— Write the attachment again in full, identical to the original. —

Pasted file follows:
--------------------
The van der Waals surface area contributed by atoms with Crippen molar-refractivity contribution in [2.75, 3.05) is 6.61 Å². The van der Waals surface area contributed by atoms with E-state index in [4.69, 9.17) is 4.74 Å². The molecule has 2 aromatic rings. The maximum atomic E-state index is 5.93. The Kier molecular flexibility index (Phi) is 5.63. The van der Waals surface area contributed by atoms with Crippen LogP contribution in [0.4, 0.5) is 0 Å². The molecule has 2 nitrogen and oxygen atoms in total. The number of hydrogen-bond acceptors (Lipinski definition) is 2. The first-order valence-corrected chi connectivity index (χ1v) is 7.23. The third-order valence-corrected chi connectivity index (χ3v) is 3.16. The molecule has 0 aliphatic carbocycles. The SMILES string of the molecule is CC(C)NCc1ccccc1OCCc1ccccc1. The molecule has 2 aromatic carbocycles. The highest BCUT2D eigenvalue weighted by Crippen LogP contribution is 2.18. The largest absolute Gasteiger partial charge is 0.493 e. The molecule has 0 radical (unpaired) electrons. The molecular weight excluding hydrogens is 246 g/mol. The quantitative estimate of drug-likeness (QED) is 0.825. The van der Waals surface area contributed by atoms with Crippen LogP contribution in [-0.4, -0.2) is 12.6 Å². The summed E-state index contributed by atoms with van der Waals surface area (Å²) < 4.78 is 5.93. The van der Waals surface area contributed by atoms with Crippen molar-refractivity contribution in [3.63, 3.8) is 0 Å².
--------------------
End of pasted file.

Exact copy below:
The van der Waals surface area contributed by atoms with Crippen molar-refractivity contribution in [2.75, 3.05) is 6.61 Å². The van der Waals surface area contributed by atoms with E-state index in [4.69, 9.17) is 4.74 Å². The molecule has 2 aromatic rings. The maximum atomic E-state index is 5.93. The Kier molecular flexibility index (Phi) is 5.63. The van der Waals surface area contributed by atoms with Crippen LogP contribution in [0.4, 0.5) is 0 Å². The molecule has 2 nitrogen and oxygen atoms in total. The number of hydrogen-bond acceptors (Lipinski definition) is 2. The first-order valence-corrected chi connectivity index (χ1v) is 7.23. The third-order valence-corrected chi connectivity index (χ3v) is 3.16. The molecule has 0 aliphatic carbocycles. The SMILES string of the molecule is CC(C)NCc1ccccc1OCCc1ccccc1. The molecule has 2 aromatic carbocycles. The highest BCUT2D eigenvalue weighted by Crippen LogP contribution is 2.18. The largest absolute Gasteiger partial charge is 0.493 e. The molecule has 0 radical (unpaired) electrons. The molecular weight excluding hydrogens is 246 g/mol. The quantitative estimate of drug-likeness (QED) is 0.825. The van der Waals surface area contributed by atoms with Crippen LogP contribution in [-0.4, -0.2) is 12.6 Å². The summed E-state index contributed by atoms with van der Waals surface area (Å²) < 4.78 is 5.93. The van der Waals surface area contributed by atoms with Crippen molar-refractivity contribution in [3.63, 3.8) is 0 Å².